THE JOKER YEAR ONE, REVEALED BY CHIP ZDARSKY AND GIUSEPPE CAMUNCOLI! The tragic "death" of the leader of the Red Hood Gang in a vat of chemicals has become the subject of myth…but what is the heartbreaking and gruesome tale of the monster who walked away from that violent birth? And how does it affect Batman’s distant future? "The Joker Year One" begins here!
Trying to square continuity after endless reboots is a difficult task for the best of storytellers. It’s not an impossible task, but often one more suited as a mechanical versus artistic. Batman #142 – written by Chip Zdarsky with pencils by Giuseppe Camuncoli and Andrea Sorrentino, inks from Stefano Nesi and Andrea Sorrentino, colors by Alejandro Sánchez and Dave Stewart, and lettering by Clayton Cowles – detours from the Zur-En-Arrh plot to explore another retconning of the Joker’s early days. Building on elements from both The Killing Joke and Zero Year, a recently turned Joker(s) wanders through Gotham, intent on finding his place. He passes through fractured memories, twisting reality to fit the punchline of his disturbed set-ups.
Zdarsky’s scripting for the issue does its best to weave existing elements of mythos into a compelling story, yet falters in the final execution due to the strict adhesion to continuity. The ups and downs of this run correspond with the oscillating levels of references to existing history. Every time Zdarsky hues closer to playing on the familiar beats of past Batman runs, like the allusion to Tower of Babel, or Morrison’s run, or even Geoff Johns and Jason Fabok’s Three Jokers, the more the book suffers from the weight of comparison. Here, Zdarsky tries his best to channel the air of the New 52 era of Batman, using Scott Snyder and Greg Capullo’s Zero Year retcon as a foundation.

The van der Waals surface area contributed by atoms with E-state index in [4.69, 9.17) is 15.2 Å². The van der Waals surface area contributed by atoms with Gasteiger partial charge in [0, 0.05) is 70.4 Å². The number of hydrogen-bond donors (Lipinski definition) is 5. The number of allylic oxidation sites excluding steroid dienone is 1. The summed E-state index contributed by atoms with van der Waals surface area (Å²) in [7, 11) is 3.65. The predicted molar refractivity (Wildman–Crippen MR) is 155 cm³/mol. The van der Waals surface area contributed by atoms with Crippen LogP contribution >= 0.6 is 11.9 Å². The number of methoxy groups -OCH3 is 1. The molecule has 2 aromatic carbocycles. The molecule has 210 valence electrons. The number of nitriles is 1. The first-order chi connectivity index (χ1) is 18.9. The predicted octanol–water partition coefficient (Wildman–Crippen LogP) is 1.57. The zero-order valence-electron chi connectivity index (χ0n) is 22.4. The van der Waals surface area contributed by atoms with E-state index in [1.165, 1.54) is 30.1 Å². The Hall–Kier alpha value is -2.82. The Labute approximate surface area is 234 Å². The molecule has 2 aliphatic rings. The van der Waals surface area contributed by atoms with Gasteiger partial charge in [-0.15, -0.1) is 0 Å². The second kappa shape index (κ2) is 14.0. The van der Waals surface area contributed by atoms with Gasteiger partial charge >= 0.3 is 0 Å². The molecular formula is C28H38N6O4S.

That evocation of quite possibly the modern interpretation of the Dark Knight, and one of the more mixed retcons, doesn’t quite work. In the pursuit of that atmosphere, the scripting drops its origin edge and comes off as a poor imitation of the original. Every element of this mini-arc reads as a hollow pitstop, a way of padding time before concluding the Zur-En-Arrh plot. It also feels off that Zdarsky circles right back to the Joker after using a multiversal version of him in the second arc of the run. Instead of serving as an organic escalation of the original backup by Zdarsky and Leonardo Romero or an interesting foil to Zur, the inclusion of Joker here is empty box-checking.
Camuncoli’s art in the past is a jarring shift from the moody, hyperkinetic linework of Jorge Jiménez, creating a dissonance that could work in theory, but instead comes off as inconsistent. Lacking the bombastic, blockbuster panel layouts and explosive action of the typical style, Camuncoli invites comparison to other Batman artists by existing in a specific time like post-Zero Year. The anatomy of Batman and Gordon feels off, especially in the depictions of the Dark Knight with the iconic purple gloves. It is a close match in terms of design but plays on the page as a hollow imitation. Even the twisted visage of the Joker and his sprawling madness falls flat in the issue under Camuncoli and Nesi’s artwork.